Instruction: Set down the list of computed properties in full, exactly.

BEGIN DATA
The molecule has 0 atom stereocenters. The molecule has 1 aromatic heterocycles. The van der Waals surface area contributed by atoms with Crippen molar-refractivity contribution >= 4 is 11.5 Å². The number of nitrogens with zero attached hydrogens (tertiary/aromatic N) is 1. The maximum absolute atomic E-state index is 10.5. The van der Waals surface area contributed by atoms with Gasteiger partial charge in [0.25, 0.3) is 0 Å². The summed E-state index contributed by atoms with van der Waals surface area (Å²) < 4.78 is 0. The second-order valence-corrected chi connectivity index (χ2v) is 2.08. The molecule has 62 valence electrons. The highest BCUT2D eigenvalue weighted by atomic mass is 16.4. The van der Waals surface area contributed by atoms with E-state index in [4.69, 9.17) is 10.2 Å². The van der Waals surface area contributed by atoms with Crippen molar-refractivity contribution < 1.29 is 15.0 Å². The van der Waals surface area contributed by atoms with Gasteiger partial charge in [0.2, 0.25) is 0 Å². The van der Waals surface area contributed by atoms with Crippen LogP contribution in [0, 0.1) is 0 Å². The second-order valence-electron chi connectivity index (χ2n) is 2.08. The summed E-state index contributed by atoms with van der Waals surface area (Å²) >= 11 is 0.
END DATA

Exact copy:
The molecule has 0 atom stereocenters. The molecule has 1 aromatic heterocycles. The van der Waals surface area contributed by atoms with Crippen molar-refractivity contribution >= 4 is 11.5 Å². The number of nitrogens with zero attached hydrogens (tertiary/aromatic N) is 1. The maximum absolute atomic E-state index is 10.5. The van der Waals surface area contributed by atoms with Gasteiger partial charge in [0.25, 0.3) is 0 Å². The summed E-state index contributed by atoms with van der Waals surface area (Å²) < 4.78 is 0. The second-order valence-corrected chi connectivity index (χ2v) is 2.08. The molecule has 62 valence electrons. The highest BCUT2D eigenvalue weighted by atomic mass is 16.4. The van der Waals surface area contributed by atoms with E-state index in [4.69, 9.17) is 10.2 Å². The van der Waals surface area contributed by atoms with Crippen molar-refractivity contribution < 1.29 is 15.0 Å². The van der Waals surface area contributed by atoms with Gasteiger partial charge in [0.2, 0.25) is 0 Å². The van der Waals surface area contributed by atoms with Crippen LogP contribution in [0, 0.1) is 0 Å². The second-order valence-electron chi connectivity index (χ2n) is 2.08. The summed E-state index contributed by atoms with van der Waals surface area (Å²) >= 11 is 0.